If there is no more space available, they may begin to emerge from drainage holes or the soil surface. This indicates that the root system has outgrown its current container.

The soil will probably be compacted or degraded to the point where the roots move out of the holes in search of water and nutrients. They will also have difficulty receiving adequate oxygen.

The roots can also appear on the soil’s surface. When they grow upward, they are again searching for water and nutrients. Exposed roots are in danger. In either case, your peace lily needs to be repotted as soon as possible.

4. Water Quality Issues

Peace lilies rarely require water more than once a week. Preferably, they should be soaked under a faucet or hose and then left until all the excess water runs out of the drainage holes. This will guarantee that your peace lily’s root system is not experiencing extremes in moisture.

Even though it’s a hardy and resilient plant, your peace lily can still suffer from water quality. If your municipal tap water is hard with a high mineral content, it can cause leaves to droop and discolor.

Tap water also contains many chemicals and contaminants. Fluoride and chloride are often present.

If city water is heavily chlorinated, you can leave the water out overnight, so that chlorine gas escapes. This will help to avoid burning the plant’s roots. You can also add a few drops of aquarium de-chlorinator to the water before watering your plant.

These chemicals negatively affect the plant’s absorption of essential nutrients from the soil bed. Your plant will absorb toxic fluoride and chloride instead of life-saving nutrients.

If that happens, you’ll start to see brown, black, or yellow leaves and wilting. Your plant will appear to be dying.

Improve the water quality by using distilled water, filtered water, or collected rainwater.

5. Overwatering

Overwatering is one of the most common reasons that peace lilies can die. Perhaps the plant has been given too much water, or the pot containing the plant has insufficient drainage.

If the plant has been overwatered, the root system will suffocate because roots sit in water and do not receive adequate air flow and oxygen. The plant is drowning and root rot will develop.

To revive the sick plant, you will need to repot it. Remove it from the wet soil. Prune away the damaged roots. The remaining healthy roots need to dry a bit.  Then place the plant in fresh, dry soil.

Make sure the pot has enough drainage holes. Generally, a weekly watering will be sufficient, but if you see the soil is dry, go ahead and water.

You may need to water twice a week in warmer weather when plants absorb water quicker. The top half of the soil bed should be dry before watering.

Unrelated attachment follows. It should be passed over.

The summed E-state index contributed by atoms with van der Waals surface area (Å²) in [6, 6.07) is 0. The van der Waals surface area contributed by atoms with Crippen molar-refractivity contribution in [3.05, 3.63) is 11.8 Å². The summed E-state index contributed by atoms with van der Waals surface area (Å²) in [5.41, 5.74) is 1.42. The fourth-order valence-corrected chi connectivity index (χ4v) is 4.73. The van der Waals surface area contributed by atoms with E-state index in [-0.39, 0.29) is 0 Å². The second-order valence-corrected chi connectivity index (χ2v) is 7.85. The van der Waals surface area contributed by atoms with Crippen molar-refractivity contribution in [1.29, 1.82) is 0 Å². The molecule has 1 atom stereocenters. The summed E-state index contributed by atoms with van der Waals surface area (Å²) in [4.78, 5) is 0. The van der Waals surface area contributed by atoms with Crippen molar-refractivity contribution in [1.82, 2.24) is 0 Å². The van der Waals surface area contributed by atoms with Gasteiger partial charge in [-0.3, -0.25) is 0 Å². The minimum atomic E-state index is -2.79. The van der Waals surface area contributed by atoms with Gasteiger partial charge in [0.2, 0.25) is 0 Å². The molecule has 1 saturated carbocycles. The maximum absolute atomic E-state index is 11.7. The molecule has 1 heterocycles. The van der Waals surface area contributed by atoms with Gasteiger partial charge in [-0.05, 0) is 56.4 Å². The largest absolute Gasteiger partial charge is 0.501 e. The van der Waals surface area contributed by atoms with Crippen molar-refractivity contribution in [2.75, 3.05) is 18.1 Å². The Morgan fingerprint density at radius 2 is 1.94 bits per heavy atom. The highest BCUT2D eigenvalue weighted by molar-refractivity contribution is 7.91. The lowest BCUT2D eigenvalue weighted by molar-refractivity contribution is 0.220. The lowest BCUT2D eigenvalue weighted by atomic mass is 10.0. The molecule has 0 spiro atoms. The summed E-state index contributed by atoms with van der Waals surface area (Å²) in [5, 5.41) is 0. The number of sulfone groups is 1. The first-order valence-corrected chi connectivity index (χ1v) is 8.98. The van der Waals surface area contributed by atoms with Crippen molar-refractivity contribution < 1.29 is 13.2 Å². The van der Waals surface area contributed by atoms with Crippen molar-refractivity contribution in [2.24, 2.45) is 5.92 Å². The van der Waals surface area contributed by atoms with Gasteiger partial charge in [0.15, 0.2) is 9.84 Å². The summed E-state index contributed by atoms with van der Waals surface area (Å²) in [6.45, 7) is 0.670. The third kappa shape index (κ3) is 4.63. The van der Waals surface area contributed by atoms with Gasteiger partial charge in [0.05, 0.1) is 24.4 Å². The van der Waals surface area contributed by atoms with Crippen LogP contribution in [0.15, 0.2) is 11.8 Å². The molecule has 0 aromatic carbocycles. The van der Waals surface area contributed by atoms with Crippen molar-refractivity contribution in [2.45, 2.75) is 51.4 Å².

6. Underwatering

It’s only natural that you forget to water your peace lily sometimes, or maybe you’ve been away. Your plant will appear to be dying due to a lack of water.

A peace lily will let you know it’s thirsty with droopy leaves. By watering when the foliage is wilting, this plant will spring back to life quickly.

Occasionally missing waterings will not kill the plant, but this is not good for the overall health of your peace lily. If the plant goes without water repeatedly or for long periods, this will damage and weaken the plant.

Wilting and/or yellowing leaves are usually an indication of this, giving the plant the appearance of dying.

Soak your plant, allowing the water to drain completely through the pot’s drainage holes before returning it to its normal location.

Peace Lily Leaves Turning Yellow
Peace Lily Leaves Turning Yellow

7. Low Temperatures or Drafts

The tropical peace lily is not cold-hardy and likes a temperature that measures between 65° and 85° Fahrenheit.

It will not survive the cold. If temperatures drop below 45°F, the plant will suffer damage because the lower temperatures play havoc with the plant’s metabolism, and the roots will not absorb water.

Move your peace lily to a warmer location. Your plant may be suffering cold shock. It will need a few days to recover and acclimate.

Also, place your plant far from cold drafts from windows, doors, hallways, air conditioning, and heating units and vents.

8. Improper Lighting

Peace lilies are popular houseplants because they adapt exceptionally well to low and medium-light conditions. As tropical plants, they naturally live on the rainforest floor, so they thrive in partial shade.

They prefer bright indirect light to aid in photosynthesis, which is necessary for a healthy plant.

When positioned in a dark location, leaves will discolor and wilt. Dim lighting will allow the plant to continue to be a lush shade of green, but it will not produce blooms.

Too much direct sunlight will discolor and wilt leaves, and scorch leaves. Position your plant in a place with bright indirect sunlight or with partial shade.

9. Propagation and Relocation Issues